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Immunotherapy for Cancer treatment

Every year, an enormous number of people worldwide fall under the trap of cancer and more than half lose their battle to this chronic disease. Among the multimodalities of cancer management, including surgery, hormonal therapy, radiotherapy, and chemotherapy, immunotherapy has revolutionized the treatment of cancer. Immunotherapy, also known as Immune-oncology, is a rapidly developing and exciting field of cancer treatment with the perspective of impacting the management of a wide array of malignancies that have recently witnessed a steep rise.

The major goal of cancer immunotherapy is to alleviate tumor-associated suppression of anticancer immune responses. Cancer immunotherapy, which is occasionally referred to as immune-oncology, induces the patient’s own immune system and attempts to exploit the exquisite power and specificity of the immune system for cancer patient treatment. Immunotherapy against cancers encompasses a diverse spectrum of approaches, ranging from stimulating effector mechanisms to counteracting inhibitory and suppressive mechanisms. Owing to the swift knowledge amassed by the scientific community about the immune system, small molecules, peptides, recombinant antibodies, vaccines, and cellular therapeutic modalities are being applied to manipulate the immune response to treat cancer.

Immunotherapy helps the immune system recognize, attack, and destroy cancerous cells. Let us look at 5 different types of immunotherapy in brief:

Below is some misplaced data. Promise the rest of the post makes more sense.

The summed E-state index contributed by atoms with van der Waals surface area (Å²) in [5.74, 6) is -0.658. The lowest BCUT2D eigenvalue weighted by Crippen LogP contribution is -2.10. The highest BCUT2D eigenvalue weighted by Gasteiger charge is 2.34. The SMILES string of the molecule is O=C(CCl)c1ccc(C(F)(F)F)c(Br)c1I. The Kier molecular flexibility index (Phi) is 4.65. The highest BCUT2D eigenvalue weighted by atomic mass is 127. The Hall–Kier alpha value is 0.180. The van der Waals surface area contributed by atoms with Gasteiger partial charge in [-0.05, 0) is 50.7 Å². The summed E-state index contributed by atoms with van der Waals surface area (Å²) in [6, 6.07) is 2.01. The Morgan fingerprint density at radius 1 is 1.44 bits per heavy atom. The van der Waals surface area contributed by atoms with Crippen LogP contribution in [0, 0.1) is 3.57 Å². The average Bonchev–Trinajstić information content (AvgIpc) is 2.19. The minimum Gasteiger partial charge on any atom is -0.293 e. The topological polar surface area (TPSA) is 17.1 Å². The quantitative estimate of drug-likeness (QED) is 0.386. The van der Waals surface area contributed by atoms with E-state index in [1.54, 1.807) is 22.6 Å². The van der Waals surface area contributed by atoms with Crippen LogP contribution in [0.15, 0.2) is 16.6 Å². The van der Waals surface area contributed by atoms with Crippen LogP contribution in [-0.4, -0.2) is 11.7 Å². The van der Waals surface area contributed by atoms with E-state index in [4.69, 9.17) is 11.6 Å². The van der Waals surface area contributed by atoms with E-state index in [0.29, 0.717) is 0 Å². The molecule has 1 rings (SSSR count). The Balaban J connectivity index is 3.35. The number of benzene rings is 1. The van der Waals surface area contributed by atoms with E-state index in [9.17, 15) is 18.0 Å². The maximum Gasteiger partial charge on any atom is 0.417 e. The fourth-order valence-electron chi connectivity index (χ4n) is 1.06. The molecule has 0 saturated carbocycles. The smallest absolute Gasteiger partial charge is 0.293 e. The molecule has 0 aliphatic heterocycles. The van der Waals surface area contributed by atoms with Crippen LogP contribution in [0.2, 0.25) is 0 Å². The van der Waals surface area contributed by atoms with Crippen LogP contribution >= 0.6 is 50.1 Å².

1. Adoptive Cell Therapy

Adoptive cell therapies use immune cells to fight cancer. There are two main approaches:

a) Immune cells are isolated, expanded, and reintroduced into the cancer patient

b) Immune cells are genetically modified to “boost” their cancer-fighting ability, and then reintroduced into the cancer patient.

2. Cancer Vaccines

Unlike bacteria and viruses, which are easily recognized by our immune system as “foreign”, cancer cells more closely resemble our “normal” cells – meaning it is much more challenging to generate vaccines against them. As a result, more sophisticated approaches are essential to developing effective cancer vaccines.

3. Immunomodulators

Immunomodulators regulate or “modulate” the activity of the immune system. Immunomodulating agents can be used to adjust the level of activity by stimulating or suppressing the immune system to help fight cancer.

4. Targeted Antibodies

An antibody is a protective protein produced by B cells in response to a specific antigen. Scientists can harness the power of antibodies to supplement a patient’s own immune system by synthesizing “customized” antibodies. These antibodies specifically target antigens that are typically found in greater numbers on the surface of cancer cells compared to “normal” cells.

5. Oncolytic Virus Therapy

Viruses are infectious agents that are capable of infecting living cells, hijacking their genetic machinery, which allows the viruses to replicate inside of them. Modified versions of viruses can be created to target and attack cancer cells. These are termed “oncolytic viruses” as they are designed to target cancer specifically. The viruses can be engineered to decrease their ability to infect “normal” cells and they can also be used as delivery vehicles, transporting therapeutic payloads to cancer cells.

 Although immunotherapy is not used as widely as chemotherapy, surgery, or radiation, advances in this area have made it a great option for treatment in many types of cancers. Immunotherapy can “train” the immune system to remember cancer cells and this “immune-memory” may result in long-lasting disease remissions which are maintained even after the treatment is completed.

 

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